Under review. Comments welcome.


Locomotion Group News  

    August 15, 2020. Talks on Zoom. For better or worse, more of our talks are now online. I've posted a handful of links to new talks, including Russ on Lex Fridman's AI Podcast, and at the IFRR Colloquium on the Roles of Physics-Based Models and Data-Driven Learning in Robotics.

    July 20, 2020. PhD Defense. Congratulations to Lucas Manuelli for successfully defending his PhD thesis!

    May 29, 2020. PhD Defense. Congratulations to Shen Shen for successfully defending her thesis!

    September 18, 2019. PhD Defense. Congratulations to Twan Koolen for successfully defending his thesis!

    August 19, 2019. PhD Defense. Congratulations to Pete Florence for successfully defending his thesis!

    October 15, 2018. PhD Defense. Congratulations to Robin Deits for successfully defending his thesis!

    October 3, 2018. Award. Congratulations to Pete Florence and Lucas Manuelli whose paper Dense Object Nets: Learning Dense Visual Object Descriptors By and For Robotic Manipulation won the Conference Best Paper Award at CoRL 2018!

    September 19, 2018. Award. Congratulations to Pete Florence and Lucas Manuelli whose paper Dense Object Nets: Learning Dense Visual Object Descriptors By and For Robotic Manipulation won the first ever Amazon Robotics Best Technical Paper Award (2018).

    June 18, 2018. Award. Congratulations to Ani Majumdar whose paper Funnel libraries for real-time robust feedback motion planning won the first ever International Journal of Robotics Research Paper of the Year (2017).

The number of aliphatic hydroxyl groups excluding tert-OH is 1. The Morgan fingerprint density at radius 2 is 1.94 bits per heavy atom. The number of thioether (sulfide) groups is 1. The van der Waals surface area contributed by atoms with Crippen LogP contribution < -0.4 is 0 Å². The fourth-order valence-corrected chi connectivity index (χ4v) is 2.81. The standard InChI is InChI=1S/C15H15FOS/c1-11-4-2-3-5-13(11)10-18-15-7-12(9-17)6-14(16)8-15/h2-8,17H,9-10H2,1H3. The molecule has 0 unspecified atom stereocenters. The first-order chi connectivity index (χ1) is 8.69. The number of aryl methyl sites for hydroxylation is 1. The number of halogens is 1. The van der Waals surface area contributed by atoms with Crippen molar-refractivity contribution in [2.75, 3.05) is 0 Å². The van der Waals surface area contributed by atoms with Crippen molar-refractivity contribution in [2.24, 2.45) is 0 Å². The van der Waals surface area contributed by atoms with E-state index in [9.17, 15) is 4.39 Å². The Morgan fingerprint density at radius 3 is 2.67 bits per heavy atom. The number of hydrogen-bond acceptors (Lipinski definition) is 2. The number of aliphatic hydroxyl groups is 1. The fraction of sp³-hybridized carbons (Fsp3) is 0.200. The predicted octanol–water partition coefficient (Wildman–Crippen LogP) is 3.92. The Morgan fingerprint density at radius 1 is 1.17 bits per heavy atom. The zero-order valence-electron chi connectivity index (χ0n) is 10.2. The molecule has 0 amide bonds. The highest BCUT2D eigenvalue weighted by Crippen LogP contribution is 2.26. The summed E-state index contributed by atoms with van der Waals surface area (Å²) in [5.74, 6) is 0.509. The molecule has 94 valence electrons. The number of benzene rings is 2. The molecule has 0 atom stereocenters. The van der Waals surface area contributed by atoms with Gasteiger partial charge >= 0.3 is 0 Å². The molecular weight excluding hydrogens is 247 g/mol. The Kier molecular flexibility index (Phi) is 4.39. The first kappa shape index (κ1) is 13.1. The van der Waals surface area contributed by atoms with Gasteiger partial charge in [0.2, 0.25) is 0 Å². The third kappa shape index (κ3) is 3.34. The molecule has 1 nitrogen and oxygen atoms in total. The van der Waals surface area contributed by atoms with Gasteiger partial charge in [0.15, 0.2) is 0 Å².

April 26, 2018. Award. Congratulations to Katy Muhlrad for winning the "Audience Choice Award" at the SuperUROP Showcase for her work on "Using GelSight to Identify Objects by Touch".

    July 26, 2017. Defense. Frank Permenter successfully defended his thesis, titled "Reduction methods in semidefinite and conic optimization". Congratulations Frank!

    May 19, 2017. Award. Pete Florence was awarded the EECS Masterworks award. Congratulations Pete!

    May 19, 2017. Award. Sarah Hensley was awarded the 2017 Best SuperUROP Presentation award. Congratulations Sarah!

    May 16, 2017. PhD Defense. Michael Posa successfully defended his thesis, titled "Optimization for Control and Planning of Multi-Contact Dynamic Motion". Congratulations Michael!

    May 15, 2017. Award. Our paper describing the planning and control that we implemented on Atlas for the DARPA Robotics Challenge was recognized with the IEEE-RAS Technical Commmittee on Whole-Body Control 2016 Best Paper of the Year award.

    January 28, 2017. Video. Amara Mesnik put together a great mini-documentary on MIT's entry in the DARPA Robotics Challenge.

    May 13, 2016. PhD Defense. Ani Majumdar has successfully defended his PhD thesis. Congratulations Ani! Click on the link to watch his talk, and check the publications page to read his thesis.

    February 24, 2016. Media. NOVA's documentary on the DARPA Robotics Challenge, titled "Rise of the Robots" is online now.

    December 7, 2015. PhD Defense. Andy Barry has successfully defended his PhD thesis. Congratulations Andy! Click on the link to watch his talk.

    November 18, 2015. In the news. NASA's R5 humanoid robot is coming to MIT. We're very excited to have the opportunity to do research on this amazing platform.